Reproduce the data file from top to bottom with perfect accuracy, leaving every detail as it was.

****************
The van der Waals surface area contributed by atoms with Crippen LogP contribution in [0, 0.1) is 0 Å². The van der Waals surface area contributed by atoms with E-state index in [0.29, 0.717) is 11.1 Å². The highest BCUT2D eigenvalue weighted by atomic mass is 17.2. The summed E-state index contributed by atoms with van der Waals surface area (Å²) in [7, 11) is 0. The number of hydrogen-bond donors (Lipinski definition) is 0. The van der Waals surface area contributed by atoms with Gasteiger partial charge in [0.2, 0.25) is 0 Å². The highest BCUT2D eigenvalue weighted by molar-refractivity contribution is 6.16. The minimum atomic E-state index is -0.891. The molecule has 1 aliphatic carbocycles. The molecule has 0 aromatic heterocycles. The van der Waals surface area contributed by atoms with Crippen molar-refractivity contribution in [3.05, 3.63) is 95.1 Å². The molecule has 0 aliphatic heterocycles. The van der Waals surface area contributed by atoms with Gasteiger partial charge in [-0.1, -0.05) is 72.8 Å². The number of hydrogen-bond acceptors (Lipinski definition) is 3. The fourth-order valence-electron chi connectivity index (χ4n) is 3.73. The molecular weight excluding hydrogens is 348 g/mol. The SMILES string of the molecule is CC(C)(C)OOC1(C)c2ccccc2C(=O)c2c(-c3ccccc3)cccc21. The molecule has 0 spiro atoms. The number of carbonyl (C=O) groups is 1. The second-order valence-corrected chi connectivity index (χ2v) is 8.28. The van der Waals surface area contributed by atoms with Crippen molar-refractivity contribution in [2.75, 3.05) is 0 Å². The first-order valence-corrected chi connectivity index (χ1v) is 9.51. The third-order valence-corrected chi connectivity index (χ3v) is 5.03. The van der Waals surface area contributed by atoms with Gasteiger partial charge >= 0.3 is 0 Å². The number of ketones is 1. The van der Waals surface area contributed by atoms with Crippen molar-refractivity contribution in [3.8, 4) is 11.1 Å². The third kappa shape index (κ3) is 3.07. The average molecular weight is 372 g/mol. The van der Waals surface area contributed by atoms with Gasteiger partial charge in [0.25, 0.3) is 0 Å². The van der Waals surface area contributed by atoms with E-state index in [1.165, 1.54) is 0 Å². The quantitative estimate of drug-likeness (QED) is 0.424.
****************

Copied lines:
The van der Waals surface area contributed by atoms with Crippen LogP contribution in [0, 0.1) is 0 Å². The van der Waals surface area contributed by atoms with E-state index in [0.29, 0.717) is 11.1 Å². The highest BCUT2D eigenvalue weighted by atomic mass is 17.2. The summed E-state index contributed by atoms with van der Waals surface area (Å²) in [7, 11) is 0. The number of hydrogen-bond donors (Lipinski definition) is 0. The van der Waals surface area contributed by atoms with Gasteiger partial charge in [0.2, 0.25) is 0 Å². The highest BCUT2D eigenvalue weighted by molar-refractivity contribution is 6.16. The minimum atomic E-state index is -0.891. The molecule has 1 aliphatic carbocycles. The molecule has 0 aromatic heterocycles. The van der Waals surface area contributed by atoms with Crippen molar-refractivity contribution in [3.05, 3.63) is 95.1 Å². The molecule has 0 aliphatic heterocycles. The van der Waals surface area contributed by atoms with Gasteiger partial charge in [-0.1, -0.05) is 72.8 Å². The number of hydrogen-bond acceptors (Lipinski definition) is 3. The fourth-order valence-electron chi connectivity index (χ4n) is 3.73. The molecular weight excluding hydrogens is 348 g/mol. The SMILES string of the molecule is CC(C)(C)OOC1(C)c2ccccc2C(=O)c2c(-c3ccccc3)cccc21. The molecule has 0 spiro atoms. The number of carbonyl (C=O) groups is 1. The second-order valence-corrected chi connectivity index (χ2v) is 8.28. The van der Waals surface area contributed by atoms with Crippen molar-refractivity contribution in [2.75, 3.05) is 0 Å². The first-order valence-corrected chi connectivity index (χ1v) is 9.51. The third-order valence-corrected chi connectivity index (χ3v) is 5.03. The van der Waals surface area contributed by atoms with Gasteiger partial charge >= 0.3 is 0 Å². The number of ketones is 1. The van der Waals surface area contributed by atoms with Crippen molar-refractivity contribution in [3.8, 4) is 11.1 Å². The third kappa shape index (κ3) is 3.07. The average molecular weight is 372 g/mol. The van der Waals surface area contributed by atoms with Gasteiger partial charge in [0.25, 0.3) is 0 Å². The van der Waals surface area contributed by atoms with E-state index in [1.165, 1.54) is 0 Å². The quantitative estimate of drug-likeness (QED) is 0.424.